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Laws Concerning the Handling of Criminal Cases (19:1-20
In this section three criminal matters are dealt with: homicide (unpremeditated and premeditated), stealing of land, and the method of establishing guilt.
Civilized societies regularly recognize the difference between premeditated and unpremeditated homicide and adjust the penalty accordingly. In ancient Israel, where the system of blood revenge prevailed as a deterrent to premeditated homicide (that is, where the next of kin was obliged to shed the blood of the person guilty of murder), some provision had to be made to protect a man-slayer until the nature of his motive could be determined. This provision was the establishment of cities of refuge. Deuteronomy authorizes three in Transjordan (4:41-43), three in the land west of the Jordan (19:1-3), and three more if Israel’s territory is enlarged (19:8-9). If investigation by the elders of the city leads to the conclusion that the homicide was unpremeditated, blood vengeance will not be allowed; but in the contrary circumstance, the murderer will be taken from the city of refuge and turned over to the next of kin for "eye for eye," "tooth for tooth," and "hand for hand" treatment (19:21).
The moving of boundary markers, which consisted of a stone or a pile of stones, was relatively easy and apparently often done (Job 24:2; Proverbs 22:28; Proverbs 23:10; Hosea 5:10). The sanctity of inherited property was jealously guarded in Israel (see Leviticus 25:23-34; 1 Kings 21).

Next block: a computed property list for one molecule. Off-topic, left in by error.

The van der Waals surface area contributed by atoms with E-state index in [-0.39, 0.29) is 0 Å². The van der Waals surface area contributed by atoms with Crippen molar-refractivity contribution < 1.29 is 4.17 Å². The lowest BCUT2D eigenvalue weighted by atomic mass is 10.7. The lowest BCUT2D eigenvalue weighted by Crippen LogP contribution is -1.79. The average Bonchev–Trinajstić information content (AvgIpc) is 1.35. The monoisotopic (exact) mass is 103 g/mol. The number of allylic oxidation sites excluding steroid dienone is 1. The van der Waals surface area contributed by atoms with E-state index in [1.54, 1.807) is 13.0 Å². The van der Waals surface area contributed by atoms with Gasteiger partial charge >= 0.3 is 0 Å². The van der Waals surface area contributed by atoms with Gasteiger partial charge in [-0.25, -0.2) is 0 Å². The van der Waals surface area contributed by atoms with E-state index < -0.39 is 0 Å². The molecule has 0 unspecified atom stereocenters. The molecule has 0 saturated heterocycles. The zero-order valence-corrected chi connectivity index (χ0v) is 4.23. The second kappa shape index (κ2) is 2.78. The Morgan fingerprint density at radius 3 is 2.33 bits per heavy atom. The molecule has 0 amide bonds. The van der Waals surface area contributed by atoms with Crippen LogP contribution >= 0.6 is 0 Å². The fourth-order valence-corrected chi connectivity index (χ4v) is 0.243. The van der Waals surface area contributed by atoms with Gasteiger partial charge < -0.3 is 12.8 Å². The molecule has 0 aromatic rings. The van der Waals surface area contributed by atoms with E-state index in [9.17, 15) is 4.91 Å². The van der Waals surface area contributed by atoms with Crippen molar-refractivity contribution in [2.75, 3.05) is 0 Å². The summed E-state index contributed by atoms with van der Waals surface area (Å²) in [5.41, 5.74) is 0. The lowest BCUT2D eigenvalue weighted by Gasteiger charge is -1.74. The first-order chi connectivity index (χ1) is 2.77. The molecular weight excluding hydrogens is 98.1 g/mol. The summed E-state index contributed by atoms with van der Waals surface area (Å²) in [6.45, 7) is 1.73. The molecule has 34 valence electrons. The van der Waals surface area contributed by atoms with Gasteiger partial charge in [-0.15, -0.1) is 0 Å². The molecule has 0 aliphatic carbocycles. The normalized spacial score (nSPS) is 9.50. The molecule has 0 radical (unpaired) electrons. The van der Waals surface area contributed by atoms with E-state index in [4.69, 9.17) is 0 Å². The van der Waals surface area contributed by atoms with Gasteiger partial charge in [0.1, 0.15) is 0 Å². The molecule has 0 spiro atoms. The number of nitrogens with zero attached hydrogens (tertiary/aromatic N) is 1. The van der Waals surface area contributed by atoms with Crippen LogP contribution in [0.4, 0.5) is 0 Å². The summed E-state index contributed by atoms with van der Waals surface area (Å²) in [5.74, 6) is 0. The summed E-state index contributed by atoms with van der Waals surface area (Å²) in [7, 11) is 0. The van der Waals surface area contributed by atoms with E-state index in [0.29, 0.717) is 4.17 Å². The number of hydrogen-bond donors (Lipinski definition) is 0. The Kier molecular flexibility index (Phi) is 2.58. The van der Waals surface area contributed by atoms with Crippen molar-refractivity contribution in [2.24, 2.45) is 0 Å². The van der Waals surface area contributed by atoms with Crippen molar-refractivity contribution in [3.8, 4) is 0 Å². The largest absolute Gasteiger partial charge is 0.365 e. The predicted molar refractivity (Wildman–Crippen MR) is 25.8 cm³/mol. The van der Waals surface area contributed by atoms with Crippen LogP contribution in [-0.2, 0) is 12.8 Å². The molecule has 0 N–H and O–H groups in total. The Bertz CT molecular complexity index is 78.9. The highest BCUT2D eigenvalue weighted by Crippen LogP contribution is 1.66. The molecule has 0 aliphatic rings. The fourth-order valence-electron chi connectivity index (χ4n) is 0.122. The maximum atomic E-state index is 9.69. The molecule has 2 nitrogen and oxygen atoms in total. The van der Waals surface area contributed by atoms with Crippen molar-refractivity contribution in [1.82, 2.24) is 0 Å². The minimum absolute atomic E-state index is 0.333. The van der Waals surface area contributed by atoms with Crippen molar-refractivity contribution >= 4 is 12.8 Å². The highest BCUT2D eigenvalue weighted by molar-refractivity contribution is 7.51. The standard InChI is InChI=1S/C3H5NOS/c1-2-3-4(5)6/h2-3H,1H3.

The administration of justice is to a large degree dependent on reliable testimony. Hebrew law attempted to guard against conviction on insufficient evidence by requiring two or three witnesses (19:15) and against perjured testimony by "eye for eye" punishment (19:16-19, 21). The supreme court at the central sanctuary (see 17:8-13) undertook to examine the credibility of witnesses on appeal. If perjury was established, the false witness was saddled with the penalty he sought to fix on the innocent. "Eye for eye" justice, while not in good repute among most Christians, was in actuality an attempt to limit vengeance to equitable proportions; otherwise a second injustice would be added to the first.
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"Commentary on Deuteronomy 19". "Layman's Bible Commentary". https://www.studylight.org/
the Week of Proper 8 / Ordinary 13